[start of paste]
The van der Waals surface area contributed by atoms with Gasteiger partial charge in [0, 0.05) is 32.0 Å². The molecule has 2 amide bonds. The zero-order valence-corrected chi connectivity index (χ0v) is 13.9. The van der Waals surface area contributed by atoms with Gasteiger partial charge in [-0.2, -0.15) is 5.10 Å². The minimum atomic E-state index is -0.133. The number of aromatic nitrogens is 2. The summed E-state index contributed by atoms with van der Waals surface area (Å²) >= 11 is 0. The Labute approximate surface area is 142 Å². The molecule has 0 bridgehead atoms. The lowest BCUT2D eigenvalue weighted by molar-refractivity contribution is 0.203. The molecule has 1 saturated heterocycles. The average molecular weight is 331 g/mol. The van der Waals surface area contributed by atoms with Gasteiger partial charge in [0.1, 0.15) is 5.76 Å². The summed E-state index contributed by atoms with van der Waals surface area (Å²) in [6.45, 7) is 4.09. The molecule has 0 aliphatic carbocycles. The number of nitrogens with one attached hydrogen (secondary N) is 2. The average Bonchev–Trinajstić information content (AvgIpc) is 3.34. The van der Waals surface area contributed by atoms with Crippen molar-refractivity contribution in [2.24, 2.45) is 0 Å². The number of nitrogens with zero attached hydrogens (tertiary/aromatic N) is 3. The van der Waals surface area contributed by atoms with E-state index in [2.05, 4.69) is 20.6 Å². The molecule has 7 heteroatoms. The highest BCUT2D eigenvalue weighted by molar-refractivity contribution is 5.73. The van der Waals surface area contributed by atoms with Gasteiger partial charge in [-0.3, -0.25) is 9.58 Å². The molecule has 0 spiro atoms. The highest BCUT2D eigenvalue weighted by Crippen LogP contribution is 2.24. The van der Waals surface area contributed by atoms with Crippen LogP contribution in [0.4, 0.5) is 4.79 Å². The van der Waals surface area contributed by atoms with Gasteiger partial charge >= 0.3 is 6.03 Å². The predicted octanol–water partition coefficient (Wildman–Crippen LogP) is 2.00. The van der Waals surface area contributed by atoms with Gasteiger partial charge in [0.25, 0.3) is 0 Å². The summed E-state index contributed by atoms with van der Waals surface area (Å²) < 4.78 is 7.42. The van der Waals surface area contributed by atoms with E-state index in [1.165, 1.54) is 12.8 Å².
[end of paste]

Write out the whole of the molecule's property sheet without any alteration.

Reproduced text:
The van der Waals surface area contributed by atoms with Gasteiger partial charge in [0, 0.05) is 32.0 Å². The molecule has 2 amide bonds. The zero-order valence-corrected chi connectivity index (χ0v) is 13.9. The van der Waals surface area contributed by atoms with Gasteiger partial charge in [-0.2, -0.15) is 5.10 Å². The minimum atomic E-state index is -0.133. The number of aromatic nitrogens is 2. The summed E-state index contributed by atoms with van der Waals surface area (Å²) >= 11 is 0. The Labute approximate surface area is 142 Å². The molecule has 0 bridgehead atoms. The lowest BCUT2D eigenvalue weighted by molar-refractivity contribution is 0.203. The molecule has 1 saturated heterocycles. The average molecular weight is 331 g/mol. The van der Waals surface area contributed by atoms with Gasteiger partial charge in [0.1, 0.15) is 5.76 Å². The summed E-state index contributed by atoms with van der Waals surface area (Å²) in [6.45, 7) is 4.09. The molecule has 0 aliphatic carbocycles. The number of nitrogens with one attached hydrogen (secondary N) is 2. The average Bonchev–Trinajstić information content (AvgIpc) is 3.34. The van der Waals surface area contributed by atoms with Crippen molar-refractivity contribution in [2.24, 2.45) is 0 Å². The number of nitrogens with zero attached hydrogens (tertiary/aromatic N) is 3. The van der Waals surface area contributed by atoms with E-state index in [2.05, 4.69) is 20.6 Å². The molecule has 7 heteroatoms. The highest BCUT2D eigenvalue weighted by molar-refractivity contribution is 5.73. The van der Waals surface area contributed by atoms with Gasteiger partial charge in [-0.3, -0.25) is 9.58 Å². The molecule has 0 spiro atoms. The highest BCUT2D eigenvalue weighted by Crippen LogP contribution is 2.24. The van der Waals surface area contributed by atoms with Crippen LogP contribution in [0.4, 0.5) is 4.79 Å². The van der Waals surface area contributed by atoms with Gasteiger partial charge >= 0.3 is 6.03 Å². The predicted octanol–water partition coefficient (Wildman–Crippen LogP) is 2.00. The van der Waals surface area contributed by atoms with Gasteiger partial charge in [0.25, 0.3) is 0 Å². The summed E-state index contributed by atoms with van der Waals surface area (Å²) < 4.78 is 7.42. The van der Waals surface area contributed by atoms with E-state index in [1.165, 1.54) is 12.8 Å².